Summary:  Google gets rid of their firewalls and gives us a new model for Security in our mobile world

You have a traditional business IT infrastructure.

Everyone lives in the same building and use the same, internal network.  You know where everyone is, what they need access to, and who is on your network.  You buy firewalls,  switches, and other network infrastructure and services to support this philosophy.  You built your network to keep “Bad, unauthorized” people outside the security fence and only let “Good, authorized” users inside the security fence.  Your firewall keeps you “safe”.

Then the IT universe created mobile workers with mobile phones, tablets, and laptops.  The Work universe created workers who work at home and at Customer sites.  It created Customers who look at their data inside your systems.  All these users need to be “inside” your security fence.

So now what to do?

You have IT create “holes” in your security fence i.e. your firewalls – places in the network infrastructure where you let users outside your network, outside your building, access your internal network and applications.  You are now less safe if only because creating the holes in the firewall creates a possible vulnerability to the outside world.

If you have any type of mobile worker,

you know this problem.  And the bigger you get – the expenses add up to buy equipment, support the infrastructure, and find some place to put it.  Is there a better way ?

Google decided there had to be.

And they put their very considerable resources into creating a model, systems, and processes to change their security model and  increase its effectiveness.  They are leading in showing a new way to secure networks and enable effective workers no matter where they are.  And while this is a model that does not yet translate to smaller businesses (think cost) the principles do.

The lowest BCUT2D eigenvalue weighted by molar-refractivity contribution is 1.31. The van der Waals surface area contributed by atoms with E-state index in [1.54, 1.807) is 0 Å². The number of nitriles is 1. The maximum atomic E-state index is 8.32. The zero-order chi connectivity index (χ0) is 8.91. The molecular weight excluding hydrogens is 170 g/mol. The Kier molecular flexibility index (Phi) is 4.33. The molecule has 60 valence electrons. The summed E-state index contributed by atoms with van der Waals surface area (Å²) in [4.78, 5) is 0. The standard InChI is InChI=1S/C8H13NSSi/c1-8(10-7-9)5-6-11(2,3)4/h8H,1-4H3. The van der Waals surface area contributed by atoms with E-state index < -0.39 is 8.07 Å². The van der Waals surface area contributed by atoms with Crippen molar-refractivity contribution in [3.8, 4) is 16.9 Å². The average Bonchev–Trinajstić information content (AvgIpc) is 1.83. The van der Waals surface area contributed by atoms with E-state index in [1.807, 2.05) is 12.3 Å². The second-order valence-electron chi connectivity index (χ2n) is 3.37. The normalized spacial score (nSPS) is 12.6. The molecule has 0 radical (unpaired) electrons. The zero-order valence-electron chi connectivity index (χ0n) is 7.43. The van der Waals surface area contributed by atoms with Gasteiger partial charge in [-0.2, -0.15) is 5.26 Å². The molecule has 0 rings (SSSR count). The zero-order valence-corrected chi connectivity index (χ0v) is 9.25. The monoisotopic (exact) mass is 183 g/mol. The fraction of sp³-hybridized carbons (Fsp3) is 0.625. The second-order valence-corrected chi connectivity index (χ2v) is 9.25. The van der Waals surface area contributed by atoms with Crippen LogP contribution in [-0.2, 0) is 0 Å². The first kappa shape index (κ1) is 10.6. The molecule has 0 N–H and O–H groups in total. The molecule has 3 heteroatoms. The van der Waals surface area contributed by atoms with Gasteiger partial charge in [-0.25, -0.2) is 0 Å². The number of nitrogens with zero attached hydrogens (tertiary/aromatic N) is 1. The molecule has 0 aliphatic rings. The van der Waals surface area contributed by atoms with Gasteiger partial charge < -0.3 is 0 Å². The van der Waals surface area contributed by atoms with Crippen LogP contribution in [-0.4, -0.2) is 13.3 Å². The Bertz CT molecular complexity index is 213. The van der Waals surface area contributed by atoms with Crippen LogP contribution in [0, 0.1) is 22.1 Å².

At a security conference held mid-February 2017,

Google’s Heather Adkins, Director of Security shared their multi-year (5+ so far) journey with their security initiative/system called BeyondCorp.  Google posted an abstract with an overview of their philosophy and approach.  And they are still not done yet.

It’s pretty cool. 

Their basic premise:  “Walls don’t work,” said Heather Adkins. Adkins said the goal was to de-emphasize firewalls and other perimeter defenses and to move to a “zero trust” model.  In other words, until you prove you are an authorized user, you get no access to any network.  Their goal is to allow any user to work from any untrusted network and access services in such a way that they are authenticated, authorized, and their data encrypted.

Here’s how BeyondCorp authenticates users:

 Securely identifying the Device

  1. Using a Device Inventory Database – any device that is going to access the Google network has to be managed via this database.
  2. Device Identity – devices get unique identifiers that tie them to the Inventory database using a device certificate specific to each device; certificates do not guarantee access but are used as keys to information about the device.

Securely Identifying the User

  1. User and Group Database – Users are tracked and managed here and tightly integrated with Google HR processes to identify a user’s job, job category, usernames, group memberships.  As roles and responsibilities change, this information is updated to give proper enterprise access.
  2. Single Sign-On – is a centralized user authentication portal. It validates primary and secondary factory credentials.  Users validate against the User and Group database and then receive short-lived tokens used in the processes that give specific access to specific resources.

In my next blog post, I will summarize how they have and are moving all their applications to the Internet.